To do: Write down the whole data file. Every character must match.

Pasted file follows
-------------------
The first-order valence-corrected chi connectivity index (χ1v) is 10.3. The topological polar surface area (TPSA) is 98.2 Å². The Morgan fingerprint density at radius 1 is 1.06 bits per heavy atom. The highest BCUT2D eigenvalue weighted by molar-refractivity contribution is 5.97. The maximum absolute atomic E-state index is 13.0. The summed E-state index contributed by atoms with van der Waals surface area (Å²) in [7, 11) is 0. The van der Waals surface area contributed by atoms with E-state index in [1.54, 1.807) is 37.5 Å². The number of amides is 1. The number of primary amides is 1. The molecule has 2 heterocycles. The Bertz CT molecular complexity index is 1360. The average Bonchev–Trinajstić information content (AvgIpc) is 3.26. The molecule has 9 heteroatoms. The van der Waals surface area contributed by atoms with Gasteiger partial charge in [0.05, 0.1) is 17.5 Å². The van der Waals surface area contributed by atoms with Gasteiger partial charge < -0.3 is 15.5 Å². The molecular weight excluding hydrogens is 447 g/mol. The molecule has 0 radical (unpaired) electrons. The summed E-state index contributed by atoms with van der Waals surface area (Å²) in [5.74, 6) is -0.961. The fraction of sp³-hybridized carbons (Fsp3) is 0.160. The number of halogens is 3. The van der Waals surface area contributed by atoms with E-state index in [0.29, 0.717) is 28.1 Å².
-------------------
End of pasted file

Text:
The first-order valence-corrected chi connectivity index (χ1v) is 10.3. The topological polar surface area (TPSA) is 98.2 Å². The Morgan fingerprint density at radius 1 is 1.06 bits per heavy atom. The highest BCUT2D eigenvalue weighted by molar-refractivity contribution is 5.97. The maximum absolute atomic E-state index is 13.0. The summed E-state index contributed by atoms with van der Waals surface area (Å²) in [7, 11) is 0. The van der Waals surface area contributed by atoms with E-state index in [1.54, 1.807) is 37.5 Å². The number of amides is 1. The number of primary amides is 1. The molecule has 2 heterocycles. The Bertz CT molecular complexity index is 1360. The average Bonchev–Trinajstić information content (AvgIpc) is 3.26. The molecule has 9 heteroatoms. The van der Waals surface area contributed by atoms with Gasteiger partial charge in [0.05, 0.1) is 17.5 Å². The van der Waals surface area contributed by atoms with Gasteiger partial charge < -0.3 is 15.5 Å². The molecular weight excluding hydrogens is 447 g/mol. The molecule has 0 radical (unpaired) electrons. The summed E-state index contributed by atoms with van der Waals surface area (Å²) in [5.74, 6) is -0.961. The fraction of sp³-hybridized carbons (Fsp3) is 0.160. The number of halogens is 3. The van der Waals surface area contributed by atoms with E-state index in [0.29, 0.717) is 28.1 Å².